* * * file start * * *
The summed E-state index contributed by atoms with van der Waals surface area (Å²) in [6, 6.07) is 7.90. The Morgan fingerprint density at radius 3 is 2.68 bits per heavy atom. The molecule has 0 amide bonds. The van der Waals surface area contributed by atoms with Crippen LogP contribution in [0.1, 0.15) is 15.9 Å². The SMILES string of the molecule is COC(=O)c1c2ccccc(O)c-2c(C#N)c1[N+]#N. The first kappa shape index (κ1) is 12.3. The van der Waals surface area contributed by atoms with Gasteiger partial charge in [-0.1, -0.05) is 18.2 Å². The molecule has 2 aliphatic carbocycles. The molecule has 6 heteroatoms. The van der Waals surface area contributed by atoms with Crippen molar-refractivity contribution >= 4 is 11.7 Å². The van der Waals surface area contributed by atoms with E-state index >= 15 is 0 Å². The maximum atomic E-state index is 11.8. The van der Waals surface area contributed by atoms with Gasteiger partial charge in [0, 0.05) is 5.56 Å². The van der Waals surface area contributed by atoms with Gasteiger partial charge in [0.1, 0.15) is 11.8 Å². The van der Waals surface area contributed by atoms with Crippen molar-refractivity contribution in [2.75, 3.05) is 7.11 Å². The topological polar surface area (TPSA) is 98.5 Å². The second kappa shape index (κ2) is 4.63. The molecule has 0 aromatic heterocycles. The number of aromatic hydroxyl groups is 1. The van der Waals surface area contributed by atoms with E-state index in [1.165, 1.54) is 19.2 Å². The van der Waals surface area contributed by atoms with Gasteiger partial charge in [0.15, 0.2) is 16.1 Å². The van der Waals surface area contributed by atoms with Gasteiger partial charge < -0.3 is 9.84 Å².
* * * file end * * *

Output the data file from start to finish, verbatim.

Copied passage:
The summed E-state index contributed by atoms with van der Waals surface area (Å²) in [6, 6.07) is 7.90. The Morgan fingerprint density at radius 3 is 2.68 bits per heavy atom. The molecule has 0 amide bonds. The van der Waals surface area contributed by atoms with Crippen LogP contribution in [0.1, 0.15) is 15.9 Å². The SMILES string of the molecule is COC(=O)c1c2ccccc(O)c-2c(C#N)c1[N+]#N. The first kappa shape index (κ1) is 12.3. The van der Waals surface area contributed by atoms with Gasteiger partial charge in [-0.1, -0.05) is 18.2 Å². The molecule has 2 aliphatic carbocycles. The molecule has 6 heteroatoms. The van der Waals surface area contributed by atoms with Crippen molar-refractivity contribution >= 4 is 11.7 Å². The van der Waals surface area contributed by atoms with E-state index >= 15 is 0 Å². The maximum atomic E-state index is 11.8. The van der Waals surface area contributed by atoms with Gasteiger partial charge in [0, 0.05) is 5.56 Å². The van der Waals surface area contributed by atoms with Gasteiger partial charge in [0.1, 0.15) is 11.8 Å². The van der Waals surface area contributed by atoms with Crippen molar-refractivity contribution in [2.75, 3.05) is 7.11 Å². The topological polar surface area (TPSA) is 98.5 Å². The second kappa shape index (κ2) is 4.63. The molecule has 0 aromatic heterocycles. The number of aromatic hydroxyl groups is 1. The van der Waals surface area contributed by atoms with E-state index in [1.165, 1.54) is 19.2 Å². The van der Waals surface area contributed by atoms with Gasteiger partial charge in [0.15, 0.2) is 16.1 Å². The van der Waals surface area contributed by atoms with Gasteiger partial charge < -0.3 is 9.84 Å².